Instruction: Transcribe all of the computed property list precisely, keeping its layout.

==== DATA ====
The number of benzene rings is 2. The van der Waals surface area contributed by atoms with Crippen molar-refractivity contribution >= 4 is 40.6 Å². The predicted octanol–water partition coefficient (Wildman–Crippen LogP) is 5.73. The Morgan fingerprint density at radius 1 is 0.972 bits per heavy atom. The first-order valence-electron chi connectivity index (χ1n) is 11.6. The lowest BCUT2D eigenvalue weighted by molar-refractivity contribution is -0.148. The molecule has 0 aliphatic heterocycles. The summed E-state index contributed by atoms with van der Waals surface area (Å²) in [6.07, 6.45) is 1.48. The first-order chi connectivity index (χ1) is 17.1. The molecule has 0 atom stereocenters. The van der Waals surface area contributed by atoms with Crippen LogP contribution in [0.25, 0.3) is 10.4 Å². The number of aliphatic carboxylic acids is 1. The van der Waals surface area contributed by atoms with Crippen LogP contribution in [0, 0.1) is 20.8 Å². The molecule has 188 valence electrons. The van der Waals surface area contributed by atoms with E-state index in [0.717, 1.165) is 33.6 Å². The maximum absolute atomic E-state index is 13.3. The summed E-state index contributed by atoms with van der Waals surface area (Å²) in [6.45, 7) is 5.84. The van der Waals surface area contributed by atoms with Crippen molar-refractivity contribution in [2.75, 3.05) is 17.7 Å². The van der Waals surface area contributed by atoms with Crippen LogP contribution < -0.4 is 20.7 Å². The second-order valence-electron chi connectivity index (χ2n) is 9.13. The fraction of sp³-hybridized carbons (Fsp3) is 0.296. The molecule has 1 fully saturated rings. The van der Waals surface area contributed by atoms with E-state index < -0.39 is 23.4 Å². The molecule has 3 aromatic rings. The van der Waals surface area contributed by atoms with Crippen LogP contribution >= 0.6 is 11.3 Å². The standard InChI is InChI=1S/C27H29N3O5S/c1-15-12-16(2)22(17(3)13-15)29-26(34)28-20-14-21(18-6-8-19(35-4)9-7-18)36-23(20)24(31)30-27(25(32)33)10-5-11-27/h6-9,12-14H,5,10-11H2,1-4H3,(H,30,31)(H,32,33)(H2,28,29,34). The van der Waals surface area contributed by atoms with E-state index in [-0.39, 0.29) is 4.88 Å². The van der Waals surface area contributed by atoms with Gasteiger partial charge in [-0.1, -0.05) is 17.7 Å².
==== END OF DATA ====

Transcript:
The number of benzene rings is 2. The van der Waals surface area contributed by atoms with Crippen molar-refractivity contribution >= 4 is 40.6 Å². The predicted octanol–water partition coefficient (Wildman–Crippen LogP) is 5.73. The Morgan fingerprint density at radius 1 is 0.972 bits per heavy atom. The first-order valence-electron chi connectivity index (χ1n) is 11.6. The lowest BCUT2D eigenvalue weighted by molar-refractivity contribution is -0.148. The molecule has 0 aliphatic heterocycles. The summed E-state index contributed by atoms with van der Waals surface area (Å²) in [6.07, 6.45) is 1.48. The first-order chi connectivity index (χ1) is 17.1. The molecule has 0 atom stereocenters. The van der Waals surface area contributed by atoms with Crippen LogP contribution in [0.25, 0.3) is 10.4 Å². The number of aliphatic carboxylic acids is 1. The van der Waals surface area contributed by atoms with Crippen LogP contribution in [0, 0.1) is 20.8 Å². The molecule has 188 valence electrons. The van der Waals surface area contributed by atoms with E-state index in [0.717, 1.165) is 33.6 Å². The maximum absolute atomic E-state index is 13.3. The summed E-state index contributed by atoms with van der Waals surface area (Å²) in [6.45, 7) is 5.84. The van der Waals surface area contributed by atoms with Crippen molar-refractivity contribution in [2.75, 3.05) is 17.7 Å². The van der Waals surface area contributed by atoms with Crippen LogP contribution < -0.4 is 20.7 Å². The second-order valence-electron chi connectivity index (χ2n) is 9.13. The fraction of sp³-hybridized carbons (Fsp3) is 0.296. The molecule has 1 fully saturated rings. The van der Waals surface area contributed by atoms with E-state index < -0.39 is 23.4 Å². The molecule has 3 aromatic rings. The van der Waals surface area contributed by atoms with Crippen LogP contribution >= 0.6 is 11.3 Å². The standard InChI is InChI=1S/C27H29N3O5S/c1-15-12-16(2)22(17(3)13-15)29-26(34)28-20-14-21(18-6-8-19(35-4)9-7-18)36-23(20)24(31)30-27(25(32)33)10-5-11-27/h6-9,12-14H,5,10-11H2,1-4H3,(H,30,31)(H,32,33)(H2,28,29,34). The van der Waals surface area contributed by atoms with E-state index in [-0.39, 0.29) is 4.88 Å². The van der Waals surface area contributed by atoms with Gasteiger partial charge in [-0.1, -0.05) is 17.7 Å².